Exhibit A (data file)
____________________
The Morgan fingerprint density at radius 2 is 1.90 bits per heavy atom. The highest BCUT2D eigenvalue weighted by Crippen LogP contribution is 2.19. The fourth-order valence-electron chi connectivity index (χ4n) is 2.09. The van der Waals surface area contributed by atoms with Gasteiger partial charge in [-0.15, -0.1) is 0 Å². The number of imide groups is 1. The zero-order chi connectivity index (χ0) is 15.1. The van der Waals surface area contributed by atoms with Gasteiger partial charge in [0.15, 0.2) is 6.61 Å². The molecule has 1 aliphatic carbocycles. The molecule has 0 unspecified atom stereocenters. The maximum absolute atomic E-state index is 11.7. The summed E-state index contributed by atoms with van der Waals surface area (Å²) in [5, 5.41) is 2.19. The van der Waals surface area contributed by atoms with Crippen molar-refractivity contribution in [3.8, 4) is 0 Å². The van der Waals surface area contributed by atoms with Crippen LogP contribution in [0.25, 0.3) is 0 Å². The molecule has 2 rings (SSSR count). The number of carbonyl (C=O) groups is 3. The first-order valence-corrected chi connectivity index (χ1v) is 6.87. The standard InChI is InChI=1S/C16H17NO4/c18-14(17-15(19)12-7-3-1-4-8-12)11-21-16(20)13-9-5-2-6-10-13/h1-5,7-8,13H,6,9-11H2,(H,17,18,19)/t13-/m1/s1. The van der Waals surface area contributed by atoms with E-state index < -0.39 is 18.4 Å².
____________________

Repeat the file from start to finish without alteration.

The Morgan fingerprint density at radius 2 is 1.90 bits per heavy atom. The highest BCUT2D eigenvalue weighted by Crippen LogP contribution is 2.19. The fourth-order valence-electron chi connectivity index (χ4n) is 2.09. The van der Waals surface area contributed by atoms with Gasteiger partial charge in [-0.15, -0.1) is 0 Å². The number of imide groups is 1. The zero-order chi connectivity index (χ0) is 15.1. The van der Waals surface area contributed by atoms with Gasteiger partial charge in [0.15, 0.2) is 6.61 Å². The molecule has 1 aliphatic carbocycles. The molecule has 0 unspecified atom stereocenters. The maximum absolute atomic E-state index is 11.7. The summed E-state index contributed by atoms with van der Waals surface area (Å²) in [5, 5.41) is 2.19. The van der Waals surface area contributed by atoms with Crippen molar-refractivity contribution in [3.8, 4) is 0 Å². The van der Waals surface area contributed by atoms with Crippen LogP contribution in [0.25, 0.3) is 0 Å². The molecule has 2 rings (SSSR count). The number of carbonyl (C=O) groups is 3. The first-order valence-corrected chi connectivity index (χ1v) is 6.87. The standard InChI is InChI=1S/C16H17NO4/c18-14(17-15(19)12-7-3-1-4-8-12)11-21-16(20)13-9-5-2-6-10-13/h1-5,7-8,13H,6,9-11H2,(H,17,18,19)/t13-/m1/s1. The van der Waals surface area contributed by atoms with E-state index < -0.39 is 18.4 Å².